But that's not a tools issue! This reluctance should be the same no matter how the conferencing is done, shouldn't it? Given a group that's committed to participating in online discussion, the question remains: why is the newsreader, so mailreader-like in form and function, such a hard sell?

Peter Hess:

I remember when I thought news readers were terribly complicated. The reason for me was that I was very self-conscious of doing something stupid in so public a forum. The newsreader settings and the operations involved in posting a followup, as well as the fear that no one would have any interest in what I had to say, weighed heavily on my mind, to the degree that it was extremely important that everything be set just so. That meant that I had to know what every option did and that meant learning all the features of the newsreader and being able to use them. With a half- decent newsreader, that approach results in a pretty steep learning curve.

Fred Pacquier:

I tend to believe that it is not the newsreader that feels strange to newscomers, but the reason for its existence and the complexity of its function. You are right that it visually resembles a mailreader, and implementations like Netscape's have encouraged this perception. So the natural question is, 'Why do I need this separate tool, this specific configuration'?

There is also the 'oh no, not again' factor. In recent years or months many users, who sometimes are longtime users of a given set of apps (wp, spreadsheets) have been force-fed a new set of tools and the minimal set of concepts needed for their use, just to stay current with their workplace/family/self-esteem/etc -- a browser of course, and a mail client, and maybe an ftp client for managing their home page. To be honest, that's a lot, and the mere suggestion that another tool exists to fulfill untold promises is often enough to glaze eyes.

I'm sure I'll ring a bell with you if I say that IMHO the netnews heritage is the most underestimated, underpublicized and misused tool on corporate intranets. This is also partly a collective blindness of IT staffs and system admins: users are reticent, but in my experience they're not being pushed very hard either by MIS personel who don't know the beast very well, are afraid of setting up INN even more than Sendmail, and are willing to reinvent the wheel time after time with half-baked Web lookalikes rather than going for the real (but NIH) McCoy.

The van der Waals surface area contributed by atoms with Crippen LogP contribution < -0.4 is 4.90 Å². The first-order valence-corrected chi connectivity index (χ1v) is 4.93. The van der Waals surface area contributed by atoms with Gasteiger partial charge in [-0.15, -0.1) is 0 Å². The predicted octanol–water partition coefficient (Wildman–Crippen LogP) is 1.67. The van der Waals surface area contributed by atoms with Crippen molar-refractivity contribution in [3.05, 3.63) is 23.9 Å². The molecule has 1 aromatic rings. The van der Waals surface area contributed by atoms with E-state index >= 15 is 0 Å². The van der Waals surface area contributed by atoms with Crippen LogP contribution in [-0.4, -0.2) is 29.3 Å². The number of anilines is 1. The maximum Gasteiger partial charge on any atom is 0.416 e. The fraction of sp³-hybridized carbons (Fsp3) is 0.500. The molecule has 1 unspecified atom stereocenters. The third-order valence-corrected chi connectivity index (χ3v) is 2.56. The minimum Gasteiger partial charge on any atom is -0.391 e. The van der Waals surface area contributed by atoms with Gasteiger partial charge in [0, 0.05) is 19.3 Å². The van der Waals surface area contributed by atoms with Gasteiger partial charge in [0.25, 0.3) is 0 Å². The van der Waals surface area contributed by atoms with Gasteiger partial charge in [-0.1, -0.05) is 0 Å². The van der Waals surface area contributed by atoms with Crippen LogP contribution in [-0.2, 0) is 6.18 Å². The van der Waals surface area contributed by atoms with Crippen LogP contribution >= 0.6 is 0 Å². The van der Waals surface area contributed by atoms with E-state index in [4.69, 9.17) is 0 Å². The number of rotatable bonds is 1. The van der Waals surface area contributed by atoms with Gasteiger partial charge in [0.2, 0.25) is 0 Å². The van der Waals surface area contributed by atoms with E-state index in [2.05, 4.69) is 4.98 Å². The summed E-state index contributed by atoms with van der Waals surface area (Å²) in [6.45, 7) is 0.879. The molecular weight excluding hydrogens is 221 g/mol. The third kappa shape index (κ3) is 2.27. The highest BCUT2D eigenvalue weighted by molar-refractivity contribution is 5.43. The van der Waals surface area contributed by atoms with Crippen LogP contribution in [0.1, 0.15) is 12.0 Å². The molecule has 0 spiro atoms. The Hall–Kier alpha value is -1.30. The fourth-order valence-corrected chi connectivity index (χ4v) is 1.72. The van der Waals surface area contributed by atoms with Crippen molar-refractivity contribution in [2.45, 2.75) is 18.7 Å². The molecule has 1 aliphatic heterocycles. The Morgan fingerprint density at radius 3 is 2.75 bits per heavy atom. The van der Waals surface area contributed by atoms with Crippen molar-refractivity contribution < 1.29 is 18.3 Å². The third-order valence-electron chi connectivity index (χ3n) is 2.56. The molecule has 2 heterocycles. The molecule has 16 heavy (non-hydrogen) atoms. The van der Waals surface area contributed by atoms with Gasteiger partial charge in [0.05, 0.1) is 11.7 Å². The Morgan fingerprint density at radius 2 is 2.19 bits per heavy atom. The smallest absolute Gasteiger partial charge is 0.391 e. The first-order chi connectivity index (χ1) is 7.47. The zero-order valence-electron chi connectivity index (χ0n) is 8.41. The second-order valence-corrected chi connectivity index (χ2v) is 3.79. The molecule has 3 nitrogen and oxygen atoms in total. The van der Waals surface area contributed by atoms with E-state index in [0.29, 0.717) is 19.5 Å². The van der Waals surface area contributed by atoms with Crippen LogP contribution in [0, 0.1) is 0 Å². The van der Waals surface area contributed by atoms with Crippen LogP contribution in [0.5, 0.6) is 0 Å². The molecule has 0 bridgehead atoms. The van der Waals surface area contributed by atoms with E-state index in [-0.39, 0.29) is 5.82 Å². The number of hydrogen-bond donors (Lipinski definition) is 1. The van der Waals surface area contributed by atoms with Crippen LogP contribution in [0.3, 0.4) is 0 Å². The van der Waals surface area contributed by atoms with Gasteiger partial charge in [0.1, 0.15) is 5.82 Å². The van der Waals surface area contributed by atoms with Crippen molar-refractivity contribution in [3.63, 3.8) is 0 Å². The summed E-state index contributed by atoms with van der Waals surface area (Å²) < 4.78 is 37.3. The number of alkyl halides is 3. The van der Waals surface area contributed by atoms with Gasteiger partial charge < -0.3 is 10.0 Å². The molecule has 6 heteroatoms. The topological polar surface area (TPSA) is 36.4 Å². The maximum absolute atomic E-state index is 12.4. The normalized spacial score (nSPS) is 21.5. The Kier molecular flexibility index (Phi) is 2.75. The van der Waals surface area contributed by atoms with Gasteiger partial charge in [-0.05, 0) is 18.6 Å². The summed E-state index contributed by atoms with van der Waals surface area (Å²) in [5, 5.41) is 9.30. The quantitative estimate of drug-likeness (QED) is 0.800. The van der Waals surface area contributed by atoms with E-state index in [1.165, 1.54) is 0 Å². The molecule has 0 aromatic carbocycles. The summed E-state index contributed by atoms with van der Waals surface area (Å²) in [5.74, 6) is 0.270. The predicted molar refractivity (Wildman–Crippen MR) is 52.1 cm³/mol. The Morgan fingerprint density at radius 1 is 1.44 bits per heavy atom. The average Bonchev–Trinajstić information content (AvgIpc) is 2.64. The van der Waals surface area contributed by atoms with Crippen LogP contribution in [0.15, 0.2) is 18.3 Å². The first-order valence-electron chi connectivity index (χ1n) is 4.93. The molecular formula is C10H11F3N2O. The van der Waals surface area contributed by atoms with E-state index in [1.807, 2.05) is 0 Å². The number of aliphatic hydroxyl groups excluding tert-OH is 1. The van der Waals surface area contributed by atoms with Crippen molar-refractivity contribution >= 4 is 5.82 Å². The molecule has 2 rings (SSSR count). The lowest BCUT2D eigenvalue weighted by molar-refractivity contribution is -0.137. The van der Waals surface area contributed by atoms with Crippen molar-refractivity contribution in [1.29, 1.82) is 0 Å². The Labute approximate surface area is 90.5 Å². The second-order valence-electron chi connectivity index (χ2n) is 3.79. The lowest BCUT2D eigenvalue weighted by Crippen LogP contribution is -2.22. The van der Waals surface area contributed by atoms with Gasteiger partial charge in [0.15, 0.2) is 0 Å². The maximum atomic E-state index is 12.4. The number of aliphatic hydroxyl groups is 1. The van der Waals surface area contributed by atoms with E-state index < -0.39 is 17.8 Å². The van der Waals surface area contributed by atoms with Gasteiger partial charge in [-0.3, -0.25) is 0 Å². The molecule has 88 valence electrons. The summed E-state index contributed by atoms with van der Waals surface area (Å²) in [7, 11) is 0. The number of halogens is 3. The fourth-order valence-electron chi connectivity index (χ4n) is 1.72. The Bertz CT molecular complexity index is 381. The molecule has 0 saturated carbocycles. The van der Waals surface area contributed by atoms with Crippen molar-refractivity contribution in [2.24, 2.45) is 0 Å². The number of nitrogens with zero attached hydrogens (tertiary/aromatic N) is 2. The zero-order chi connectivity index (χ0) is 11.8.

The issue is further complicated by a general failure to disentangle the idea of NNTP conferencing, which can be implemented in many different ways, from its most familiar implementation, the USENET.

Peter Hess:

There is also a lot of hearsay out there that equates USENET with newsgroups in the wider sense, i.e. if it's NNTP-based it's USENET. USENET is almost universally perceived as an evil waste of time by those who don't participate in it, and this perception carries over to NNTP-based group messaging in general.

Doing the experiment

I still think that the root of the problem is unfamiliarity with the modes of communication that are enabled by NNTP (or by any comparable kind of network-based discussion software), rather than unfamiliarity with the tools used to do the communicating. Email, after all, models itself after a mode of communication that's thousands of years old. There is a deep cultural understanding of interpersonal messaging. Although USENET seems like an ancient technology in terms of Internet time, group messaging is still a quite new development in human culture.